Moody's Investors Service on Tuesday changed the outlook on India's ratings to stable from negative and affirmed the country's foreign-currency and local-currency long-term issuer ratings and the local-currency senior unsecured rating at Baa3.
According to Moody's scale of ratings, obligations rated Baa are subject to moderate credit risk. They are considered medium-grade and as such may possess speculative characteristics.
Moody's has also affirmed India's other short-term local currency rating at P-3, which points to the acceptable ability to repay short-term obligations.
Moreover, Moody's said economic recovery is underway with activity picking up and broadening across sectors. Following a deep contraction of 7.3 percent in fiscal 2020 (ended March 2021), Moody's expects India's real GDP to surpass 2019 levels this fiscal year (April 2021 to March 2022), rebounding to a growth rate of 9.3 percent, followed by 7.9 percent in the next financial year.
"Downside risks to growth from subsequent coronavirus infection waves are mitigated by rising vaccination rates and more selective use of restrictions on economic activity, as seen during the second wave," it noted.
It said the decision to change the outlook to stable reflects that the downside risks from negative feedback between the real economy and financial system are receding. "With higher capital cushions and greater liquidity, banks and non-bank financial institutions pose much lesser risk to the sovereign than Moody's previously anticipated,” the rating agency said in its statement. The 'negative' rating was assigned to India in November 2019,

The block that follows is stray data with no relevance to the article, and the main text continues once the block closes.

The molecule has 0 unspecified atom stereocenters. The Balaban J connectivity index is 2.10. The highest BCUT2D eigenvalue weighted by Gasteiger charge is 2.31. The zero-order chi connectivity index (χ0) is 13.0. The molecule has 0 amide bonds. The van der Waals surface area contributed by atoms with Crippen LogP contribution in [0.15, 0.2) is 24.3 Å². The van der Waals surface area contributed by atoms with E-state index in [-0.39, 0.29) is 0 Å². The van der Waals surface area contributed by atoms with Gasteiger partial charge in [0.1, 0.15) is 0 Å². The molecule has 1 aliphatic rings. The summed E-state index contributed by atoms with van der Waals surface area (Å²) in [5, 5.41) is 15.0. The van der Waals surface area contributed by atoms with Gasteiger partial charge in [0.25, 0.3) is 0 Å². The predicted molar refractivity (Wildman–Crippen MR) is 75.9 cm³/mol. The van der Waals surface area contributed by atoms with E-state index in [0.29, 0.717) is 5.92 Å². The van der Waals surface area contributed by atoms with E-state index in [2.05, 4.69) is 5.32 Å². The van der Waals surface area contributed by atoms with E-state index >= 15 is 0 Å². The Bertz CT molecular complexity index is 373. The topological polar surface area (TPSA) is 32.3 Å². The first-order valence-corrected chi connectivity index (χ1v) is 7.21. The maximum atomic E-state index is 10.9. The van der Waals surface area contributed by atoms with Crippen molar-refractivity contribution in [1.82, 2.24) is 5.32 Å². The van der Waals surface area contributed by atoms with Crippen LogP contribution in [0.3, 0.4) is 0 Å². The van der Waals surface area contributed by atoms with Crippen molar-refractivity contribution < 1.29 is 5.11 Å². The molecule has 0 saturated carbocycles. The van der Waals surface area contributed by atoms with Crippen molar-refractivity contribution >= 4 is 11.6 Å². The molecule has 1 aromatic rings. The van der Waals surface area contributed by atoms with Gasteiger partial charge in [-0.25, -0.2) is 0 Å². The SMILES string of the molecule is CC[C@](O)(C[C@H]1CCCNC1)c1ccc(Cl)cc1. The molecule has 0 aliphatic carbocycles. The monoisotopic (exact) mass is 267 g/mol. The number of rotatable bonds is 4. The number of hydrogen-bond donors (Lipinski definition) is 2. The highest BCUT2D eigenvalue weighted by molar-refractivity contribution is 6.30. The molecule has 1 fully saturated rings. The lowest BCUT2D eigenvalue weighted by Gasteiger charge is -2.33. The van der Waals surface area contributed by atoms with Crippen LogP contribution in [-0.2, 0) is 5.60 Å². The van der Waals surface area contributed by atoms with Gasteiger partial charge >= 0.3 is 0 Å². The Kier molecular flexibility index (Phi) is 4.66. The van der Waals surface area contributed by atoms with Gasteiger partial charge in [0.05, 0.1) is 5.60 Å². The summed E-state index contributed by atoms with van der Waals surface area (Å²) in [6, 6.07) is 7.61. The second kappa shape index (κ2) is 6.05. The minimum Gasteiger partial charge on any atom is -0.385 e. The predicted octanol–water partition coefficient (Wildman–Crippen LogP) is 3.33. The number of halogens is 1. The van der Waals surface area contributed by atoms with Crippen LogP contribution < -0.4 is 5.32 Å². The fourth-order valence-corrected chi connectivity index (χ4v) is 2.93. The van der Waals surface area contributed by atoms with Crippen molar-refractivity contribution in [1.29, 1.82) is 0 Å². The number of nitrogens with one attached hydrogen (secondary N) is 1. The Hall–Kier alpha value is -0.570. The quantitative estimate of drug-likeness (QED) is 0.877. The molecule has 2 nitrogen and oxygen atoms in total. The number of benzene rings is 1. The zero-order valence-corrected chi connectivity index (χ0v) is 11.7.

The agency added that while risks stemming from a high debt burden and weak debt affordability in India remain, it is expected that the economic environment will allow for a gradual reduction of the general government fiscal deficit over the next few years, preventing further deterioration of the sovereign credit profile.
According to Moody's, the Baa3 ratings balance India's key credit strengths, which include a large and diversified economy with high growth potential, a relatively strong external position, and a stable domestic financing base for government debt, against its principal credit challenges. These challenges include low per capita incomes, high general government debt, low debt affordability and more limited government effectiveness.
“India's long-term local-currency (LC) bond ceiling remains unchanged at A2 and its long-term foreign-currency (FC) bond ceiling remains unchanged at A3. The four-notch gap between the LC ceiling and issuer rating reflects limited political event risk that would significantly disrupt the economy and modest external imbalances, balanced by a large government footprint in the economy and limited predictability and reliability of government policies,” the agency explained.
The one-notch gap between the LC and FC ceiling reflects limited external indebtedness and that, despite a history of several forms of capital controls, a debt moratorium remains unlikely, the statement added.
(With PTI inputs)
(Edited by : Kanishka Sarkar)
First Published: IST